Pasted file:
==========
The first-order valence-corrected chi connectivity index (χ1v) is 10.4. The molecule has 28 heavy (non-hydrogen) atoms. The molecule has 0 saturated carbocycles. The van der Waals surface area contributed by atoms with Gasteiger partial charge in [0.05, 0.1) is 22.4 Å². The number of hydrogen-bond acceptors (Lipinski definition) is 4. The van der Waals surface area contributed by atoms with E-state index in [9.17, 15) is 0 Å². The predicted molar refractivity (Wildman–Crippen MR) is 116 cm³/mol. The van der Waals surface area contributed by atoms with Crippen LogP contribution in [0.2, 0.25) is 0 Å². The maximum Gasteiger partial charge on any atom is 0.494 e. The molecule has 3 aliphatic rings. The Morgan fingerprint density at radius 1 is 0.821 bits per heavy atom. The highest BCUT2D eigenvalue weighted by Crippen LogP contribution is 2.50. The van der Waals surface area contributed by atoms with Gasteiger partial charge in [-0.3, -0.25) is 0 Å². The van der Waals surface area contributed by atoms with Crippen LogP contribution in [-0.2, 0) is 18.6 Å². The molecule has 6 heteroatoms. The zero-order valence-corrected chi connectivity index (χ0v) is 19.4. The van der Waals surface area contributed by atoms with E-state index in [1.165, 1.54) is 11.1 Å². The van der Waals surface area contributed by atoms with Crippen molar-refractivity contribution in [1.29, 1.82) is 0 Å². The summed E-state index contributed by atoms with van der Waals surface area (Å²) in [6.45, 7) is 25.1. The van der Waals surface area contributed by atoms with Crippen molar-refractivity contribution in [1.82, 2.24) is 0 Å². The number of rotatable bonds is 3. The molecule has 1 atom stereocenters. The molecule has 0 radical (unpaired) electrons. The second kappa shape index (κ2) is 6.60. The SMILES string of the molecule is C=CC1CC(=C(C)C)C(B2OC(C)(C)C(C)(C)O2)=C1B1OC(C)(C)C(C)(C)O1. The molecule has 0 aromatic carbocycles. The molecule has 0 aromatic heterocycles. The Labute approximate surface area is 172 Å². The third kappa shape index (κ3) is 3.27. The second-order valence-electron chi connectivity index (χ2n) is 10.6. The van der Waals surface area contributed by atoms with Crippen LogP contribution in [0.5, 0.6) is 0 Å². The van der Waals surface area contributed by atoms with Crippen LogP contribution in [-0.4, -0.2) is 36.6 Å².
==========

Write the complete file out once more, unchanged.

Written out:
The first-order valence-corrected chi connectivity index (χ1v) is 10.4. The molecule has 28 heavy (non-hydrogen) atoms. The molecule has 0 saturated carbocycles. The van der Waals surface area contributed by atoms with Gasteiger partial charge in [0.05, 0.1) is 22.4 Å². The number of hydrogen-bond acceptors (Lipinski definition) is 4. The van der Waals surface area contributed by atoms with E-state index in [9.17, 15) is 0 Å². The predicted molar refractivity (Wildman–Crippen MR) is 116 cm³/mol. The van der Waals surface area contributed by atoms with Crippen LogP contribution in [0.2, 0.25) is 0 Å². The maximum Gasteiger partial charge on any atom is 0.494 e. The molecule has 3 aliphatic rings. The Morgan fingerprint density at radius 1 is 0.821 bits per heavy atom. The highest BCUT2D eigenvalue weighted by Crippen LogP contribution is 2.50. The van der Waals surface area contributed by atoms with Gasteiger partial charge in [-0.3, -0.25) is 0 Å². The van der Waals surface area contributed by atoms with Crippen LogP contribution in [-0.2, 0) is 18.6 Å². The molecule has 6 heteroatoms. The zero-order valence-corrected chi connectivity index (χ0v) is 19.4. The van der Waals surface area contributed by atoms with E-state index in [1.165, 1.54) is 11.1 Å². The van der Waals surface area contributed by atoms with Crippen molar-refractivity contribution in [1.29, 1.82) is 0 Å². The summed E-state index contributed by atoms with van der Waals surface area (Å²) in [6.45, 7) is 25.1. The van der Waals surface area contributed by atoms with Crippen molar-refractivity contribution in [1.82, 2.24) is 0 Å². The number of rotatable bonds is 3. The molecule has 1 atom stereocenters. The molecule has 0 radical (unpaired) electrons. The second kappa shape index (κ2) is 6.60. The SMILES string of the molecule is C=CC1CC(=C(C)C)C(B2OC(C)(C)C(C)(C)O2)=C1B1OC(C)(C)C(C)(C)O1. The molecule has 0 aromatic carbocycles. The molecule has 0 aromatic heterocycles. The Labute approximate surface area is 172 Å². The third kappa shape index (κ3) is 3.27. The second-order valence-electron chi connectivity index (χ2n) is 10.6. The van der Waals surface area contributed by atoms with Crippen LogP contribution in [0.5, 0.6) is 0 Å². The van der Waals surface area contributed by atoms with Crippen LogP contribution in [-0.4, -0.2) is 36.6 Å².